There has been at least one death related to hazing in the United States every year since 1961, with three documented cases already this year. The vast majority of these deaths involve fraternities and hard alcohol, but new rules set to go into place at most fraternities next school year could potentially put an end to this grim statistic.
Hacienda HealthCare Rape Victim Likely Pregnant Once Before, Documents Claim
- A woman with severe intellectual disabilities gave birth in December after being raped at a Hacienda HeathCare facility.
- Her family has now filed a notice of a $45 million claim against the state of Arizona for poorly monitoring the facility.
- According to the claim, the staff disobeyed the family’s wishes to have a female-only care staff and missed at least 83 opportunities to diagnose the pregnancy.
- The documents also claim that the woman was violated repeatedly and may have even been pregnant one other occasion prior to this incident.
According to a newly filed claim, the severely intellectually disabled woman who gave birth last year after being raped at a Hacienda HealthCare facility may have been pregnant at another point in the past.
The family of the woman has filed a claim against the state of Arizona for doing an “abysmal job” monitoring Hacienda HealthCare. The private facility houses patients that are paid for by the state’s Medicaid program and its cases are also managed by the state.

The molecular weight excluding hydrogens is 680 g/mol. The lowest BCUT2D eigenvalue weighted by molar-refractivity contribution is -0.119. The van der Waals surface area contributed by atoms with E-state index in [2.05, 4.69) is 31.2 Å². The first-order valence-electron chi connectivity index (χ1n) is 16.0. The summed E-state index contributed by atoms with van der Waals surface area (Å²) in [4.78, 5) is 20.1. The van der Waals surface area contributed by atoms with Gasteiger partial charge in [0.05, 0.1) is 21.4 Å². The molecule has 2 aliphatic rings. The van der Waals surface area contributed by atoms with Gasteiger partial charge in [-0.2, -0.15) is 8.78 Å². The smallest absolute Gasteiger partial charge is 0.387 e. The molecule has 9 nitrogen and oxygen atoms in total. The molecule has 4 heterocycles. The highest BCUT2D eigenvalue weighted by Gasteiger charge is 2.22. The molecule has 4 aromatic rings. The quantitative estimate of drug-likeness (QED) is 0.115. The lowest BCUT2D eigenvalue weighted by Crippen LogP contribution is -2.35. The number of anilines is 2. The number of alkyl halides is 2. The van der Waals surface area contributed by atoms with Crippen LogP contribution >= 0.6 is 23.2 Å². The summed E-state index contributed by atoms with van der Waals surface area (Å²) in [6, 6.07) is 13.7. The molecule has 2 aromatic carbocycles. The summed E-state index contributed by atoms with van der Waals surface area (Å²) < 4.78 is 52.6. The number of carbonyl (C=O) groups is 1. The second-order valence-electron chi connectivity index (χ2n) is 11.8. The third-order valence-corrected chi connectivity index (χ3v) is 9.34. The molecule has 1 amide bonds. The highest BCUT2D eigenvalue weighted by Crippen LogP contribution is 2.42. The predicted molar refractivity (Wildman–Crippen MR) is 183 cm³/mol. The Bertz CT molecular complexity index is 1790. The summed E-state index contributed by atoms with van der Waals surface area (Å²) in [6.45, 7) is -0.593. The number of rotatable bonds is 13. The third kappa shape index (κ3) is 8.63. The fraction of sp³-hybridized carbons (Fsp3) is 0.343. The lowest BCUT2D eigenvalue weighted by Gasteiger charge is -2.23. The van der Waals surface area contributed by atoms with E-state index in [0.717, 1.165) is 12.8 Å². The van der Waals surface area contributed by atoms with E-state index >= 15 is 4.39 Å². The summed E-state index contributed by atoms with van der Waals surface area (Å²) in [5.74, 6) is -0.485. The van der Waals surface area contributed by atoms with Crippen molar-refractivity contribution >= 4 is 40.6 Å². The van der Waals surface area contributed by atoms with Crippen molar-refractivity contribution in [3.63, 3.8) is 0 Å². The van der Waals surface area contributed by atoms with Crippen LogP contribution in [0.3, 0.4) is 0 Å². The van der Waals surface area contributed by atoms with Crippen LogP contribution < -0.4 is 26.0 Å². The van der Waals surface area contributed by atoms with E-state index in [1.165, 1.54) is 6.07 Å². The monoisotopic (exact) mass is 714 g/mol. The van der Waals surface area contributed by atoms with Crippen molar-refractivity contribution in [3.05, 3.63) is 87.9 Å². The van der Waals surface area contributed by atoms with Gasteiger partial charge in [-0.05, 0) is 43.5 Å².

On December 29th, the severely intellectually disabled woman gave birth, which shocked her family members and captured nationwide attention.
According to the woman’s medical records, she is nonverbal and has no functional use of her arms or legs. She had received care at the Hacienda HealthCare facility since she was three years old and was seemingly unaware of the fact that she was even pregnant.
After an investigation, one of the woman’s caregivers, licensed practical nurse Nathan Sutherland, was arrested and charged with sexual assault and abuse of a vulnerable adult. He has since pleaded not guilty, but did voluntarily gave up his nursing license.
Multiple people, including the CEO of Hacienda HealthCare, stepped down after the news broke and the facility is now being overseen by the Arizona Department of Health Services.
According to the notice of claim, the family had requested for the woman to have female-only care staff because of her vulnerability. However, male staff members were repeatedly allowed in her room unsupervised.
This request was apart of her ISP or Individualized Service Plan, which the facility is required to follow. Despite this, according to the claim, Sutherland provided care for the victim more than 1,000 times, including more than 800 times overnight.
The notice also says that the facility repeatedly failed to notice that she was pregnant and even denied her food in an effort to get the victim to lose weight. Because of this, the claim states that she gave birth, “without any pain medication and in a state of malnutrition.”
According to the claim, records indicate that staff at Hacienda missed at least 83 opportunities to diagnose the victim’s pregnancy. Those opportunities include:
- Missed menstrual periods.
- 10 visits to a physician during the victim’s third trimester.
- Three instances where staff noted a large and hard mass in her abdomen.
- 24 instances where staff noted her abdomen was “sticking-out.”
- Noted weight gain at least eight times between September and December 2018.
- 12 instances where staff noted that her feet and legs were swelling.
The claim also cites a note from the Maricopa County Medical Center, who examined the victim after she gave birth. That note states: “On inspection of patient’s vagina and introitus it is determined that this is a non-nulliparous event.” This means that the victim may have been pregnant prior to this incident.